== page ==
Penitential: Truth will point out that our response in love is imperfect.  Our sins are offenses against the love of God.  Some of those sins damage the relationship, some sever the relationship.  Our love for God will press us to seek forgiveness for our sins.  Our love for God will make us recognize God's deep desire for mercy.  In our prayer, we must understand the idea of right relationship.  So many times in the prophets the people of Israel and Judah are told that God loathes their sacrifices and does not hear their prayer because they lack love and thus lack true penance.  True penance desires amendment of life; a desire to cease sin.  Love will press us to know the inappropriate nature of demanding without love and without expressing sorrow for that lack of love; whether it be displayed to God or to those around us.

Notice in the Mass how we pause to call to mind our sins and ask for absolution before we enter fully into God's presence in the Eucharist! We do not enter God's presence with presumption.

Thanksgiving:  No more than we enter in God's presence with presumption, do we enter into His presence empty-handed.  It takes arrogance to ask for stuff when we have not been thankful for God's presence and blessings we have already had.  So central to our faith is thanksgiving that our celebration of the Mass is called the Eucharist.  the word 'Eucharist' comes from the Greek for thanksgiving. Thanksgiving is motivated by love; it is an acknowledgement of God's love made manifest in our lives.

To grow deeper in relationship with God will necessitate our showing the discipline to be aware that we incorporate these three types of prayer daily into or lives.

In the fourth type of prayer, intercession, we seek the will of God in the lives of others.  We pray for the living. We pray for the dead.  This is the prayer life of the saints.  They glorify God, they intercede for others.  We demonstrate the love of God in our lives by showing that love in our prayerful concern for others.  We show our love of God by the love we show for others.  Intercessory prayer must be a mainstay in a Catholic's prayer life.  Intercession is not about telling God what to do, but in laying these people in God's care trusting is His providence and will for them.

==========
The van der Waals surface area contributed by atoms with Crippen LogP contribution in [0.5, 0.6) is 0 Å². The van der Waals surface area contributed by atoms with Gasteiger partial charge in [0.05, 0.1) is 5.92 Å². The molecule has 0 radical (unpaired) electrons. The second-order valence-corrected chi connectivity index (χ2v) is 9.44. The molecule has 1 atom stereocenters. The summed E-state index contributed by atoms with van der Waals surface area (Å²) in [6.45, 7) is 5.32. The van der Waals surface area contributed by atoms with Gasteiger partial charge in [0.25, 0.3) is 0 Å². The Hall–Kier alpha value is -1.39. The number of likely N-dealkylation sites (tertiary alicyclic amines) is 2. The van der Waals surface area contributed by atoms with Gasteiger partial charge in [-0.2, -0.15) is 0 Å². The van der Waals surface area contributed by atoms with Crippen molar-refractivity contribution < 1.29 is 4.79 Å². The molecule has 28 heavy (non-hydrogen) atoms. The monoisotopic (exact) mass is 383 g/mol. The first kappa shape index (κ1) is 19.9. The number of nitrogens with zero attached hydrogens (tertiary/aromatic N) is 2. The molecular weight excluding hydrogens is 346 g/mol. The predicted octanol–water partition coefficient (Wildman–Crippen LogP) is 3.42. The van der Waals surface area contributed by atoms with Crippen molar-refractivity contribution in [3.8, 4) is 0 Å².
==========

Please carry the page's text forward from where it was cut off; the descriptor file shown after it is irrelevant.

A Simple Exercise

Many years ago, a spiritual director gave me a simple exercise to incorporate these prayers into my life.  It is four steps.  Sometimes it will short, sometimes longer.  Do it before bed.

STEP 1: Enter into God's presence in praise, acknowledging His love for us and my love for HIm.

STEP 2:  Reflect upon the day, looking at the positives and blessings.  Give thanks to God for each and everyone of these.

STEP 3:  Reflect upon the day again, looking at where our own actions, words, and thoughts fell short.  If we find that we have severed the relationship with mortal sin, make a commitment to get to confession as soon as possible.  Pray a sincere Act of Contrition when done with this section.

STEP 4:  Reflect upon the day one more time.  Now look for those people and situations that  need to be prayed for.  Notice to pray for them, not about them.  This is an act of love; looking out for the good of my neighbor.  Intercede for them; ask God to give them that which He knows they need.  Ask Him to help you aid this giving.

Over time you will notice patterns good and bad.  You will find examens of conscience much easier and a greater awareness of God's presence and blessings already present.  Like a maturing child, you will approach God more with what you need and not what you want.  The more we engage, the closer the relationship.  The closer the relationship, the more natural and necessary prayer become...the more comfortable we will be with all 4 forms of prayer.

Finally, we cannot let feelings nor emotions determine the efficacy of prayer.  There will be dry spells.  It happens.  We forge on.  Usually the dry spells are God's way of inviting us deeper; to do this we have to desire it and leave behind was is comfortable.  Prayer and relationship do not grow merely by feeling, but by growth in virtue.

May God bless your undertaking this effort!

1 comment:

  1. Gosh!!! Moving deep homily for a priest about to leave on vacation! You've given us at least two weeks of spiritual food to dwell upon until you get back!! ( snack included!)